We all responded to this in different ways. Some of us shrugged it off, assured that she would come back around to the house. Others of us lost it, balling and freaking out (okay, this might have been me), thinking of the worst case scenarios. As the minutes ticked by, uncles and cousins and siblings continued making the trek out to the beach to yell her name and to try and find her.

We didn’t just turn on a Brian Reagan comedy special and go about our night. Rather, we continued praying and seeking.

We eventually called the non-emergency number for the police, who informed us that some Coast Guard helicopters were flying over our stretch of the beach, and that they would use their spotlights to try and locate her. In other circumstances, this would have been totally dope.

At long last, my Uncle Jay ended up being the MVP, locating her huddled up next to a sand dune a little bit down the shore from our house. She was safe. She had been found.

My entire extended family did what they could to differing degrees (I was pretty useless) to find my sister and bring her home. We were not content to just enjoy the rest of the evening, claiming that 8 out of 9 cousins being safe was a pretty good percentage.

Your community has lost people that need to be found. Your community has people that are shrouded in darkness, who need the hope-bringing light that Jesus offers. Let us not ever grow content to continue entertaining ourselves (with witty pastors rather than comedians) while we know that there’s someone out there that needs to come home.

Look with me at Scripture. Yes, it’s another passage out of 2 Corinthians (it’s been my jam lately).

And even if our gospel is veiled, it is veiled to those who are perishing. In their case the god of this world has blinded the minds of the unbelievers, to keep them from seeing the light of the gospel of the glory of Christ, who is the image of God. For what we proclaim is not ourselves, but Jesus Christ as Lord, with ourselves as your servants for Jesus’ sake. For God, who said, “Let light shine out of darkness,” has shown in our hearts to give the light of the knowledge of the glory of God in the face of Jesus Christ. – 2 Corinthians 4:3-6

There are two types of people in the world.

There are those who are being blinded from the light of the gospel by the enemy of our souls, Satan.

And there are those who have had God shine light into our hearts. What is this light? This light is the knowledge of the glory of God in the face of Jesus Christ. This light is Jesus.

Now, let’s be brutally honest with ourselves for a second, those of us who have the light of Jesus in us.

Are we just chilling in our beach house?

Are we simply having a good time, being entertained, being fed, being with our faith family, soaking it all in? Or are we taking the light we have out onto the shore, searching for our lost friends and family members?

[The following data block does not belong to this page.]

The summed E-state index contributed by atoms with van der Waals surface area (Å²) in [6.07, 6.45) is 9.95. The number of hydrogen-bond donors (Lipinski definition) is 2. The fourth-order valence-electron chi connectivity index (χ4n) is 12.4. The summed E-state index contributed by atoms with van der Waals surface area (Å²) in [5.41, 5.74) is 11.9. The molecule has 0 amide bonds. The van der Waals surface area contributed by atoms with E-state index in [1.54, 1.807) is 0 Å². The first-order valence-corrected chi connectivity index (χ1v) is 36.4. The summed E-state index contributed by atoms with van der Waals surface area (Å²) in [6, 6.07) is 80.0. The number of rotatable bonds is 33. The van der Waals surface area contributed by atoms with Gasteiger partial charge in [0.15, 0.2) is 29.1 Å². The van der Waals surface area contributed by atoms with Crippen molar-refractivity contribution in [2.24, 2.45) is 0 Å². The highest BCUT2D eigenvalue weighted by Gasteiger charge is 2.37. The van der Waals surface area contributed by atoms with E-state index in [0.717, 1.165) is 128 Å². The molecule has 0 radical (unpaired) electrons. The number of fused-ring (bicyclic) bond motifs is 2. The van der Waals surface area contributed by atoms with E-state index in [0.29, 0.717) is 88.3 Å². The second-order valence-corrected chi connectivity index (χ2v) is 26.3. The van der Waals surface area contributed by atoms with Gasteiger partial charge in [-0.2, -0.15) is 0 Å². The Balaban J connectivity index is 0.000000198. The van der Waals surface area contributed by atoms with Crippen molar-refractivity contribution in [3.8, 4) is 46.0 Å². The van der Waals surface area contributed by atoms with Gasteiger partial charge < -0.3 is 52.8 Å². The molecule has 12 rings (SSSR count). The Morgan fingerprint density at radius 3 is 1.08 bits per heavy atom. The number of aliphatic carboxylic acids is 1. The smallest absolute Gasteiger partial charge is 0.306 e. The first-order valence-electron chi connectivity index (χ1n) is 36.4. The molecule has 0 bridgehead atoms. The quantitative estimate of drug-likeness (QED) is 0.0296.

I’m often not.

I believe in the local church. 100%. I am finding myself more and more alone in this point of view with people my age, but it’s what I believe all the same. The local church is the method through which God reaches our communities.

That being said, our local churches can miss the mark when they’re only ever about those who are already in the family of Jesus.

I’m young, and I’m blunt, and that’s not always a good thing.

Because I’m young, I’ll let an older pastor say it his way.

Josh Howerton, a pastor in Rockwall that I am dying to be friends with, said that we as the church should do whatever it takes, barring sin, to reach the lost in our communities.

Whatever it takes.

That’s my heart. In my short time in ministry, just three years, I’ve seen tragedies and seen churches focused too much on themselves. I see my heart focused too much on itself. All too often.

My heart wants comfort. My heart wants the status quo. My heart wants easy. My heart wants to watch Brian Reagan in the beach house while eating seventeen bowls of Cinnamon Toast Crunch.

But the truth is, we would not have found my sister if we simply turned on all the lights in our beach house and said come find us.

We would not have found my sister if we simply kept ourselves distracted by entertainment on the TVs or by arguing and bickering about who had claim to what food in the fridge or what room in the house.

We would not have found my sister if we told ourselves that we shouldn’t go, because it’s uncomfortable or scary or we just have never done things like that before.

No, we found my sister by lighting that shoreline up.

We did whatever it took to find her.

We did whatever it took to bring her home.

As the people of God, we have been given a gift. The light of God through Jesus that has pierced our hearts. God removed the veil that the enemy had put over our eyes.

Let us flood our communities with searchlights.

It’s time to bring the lost home.

In His Name,

Nathan Roach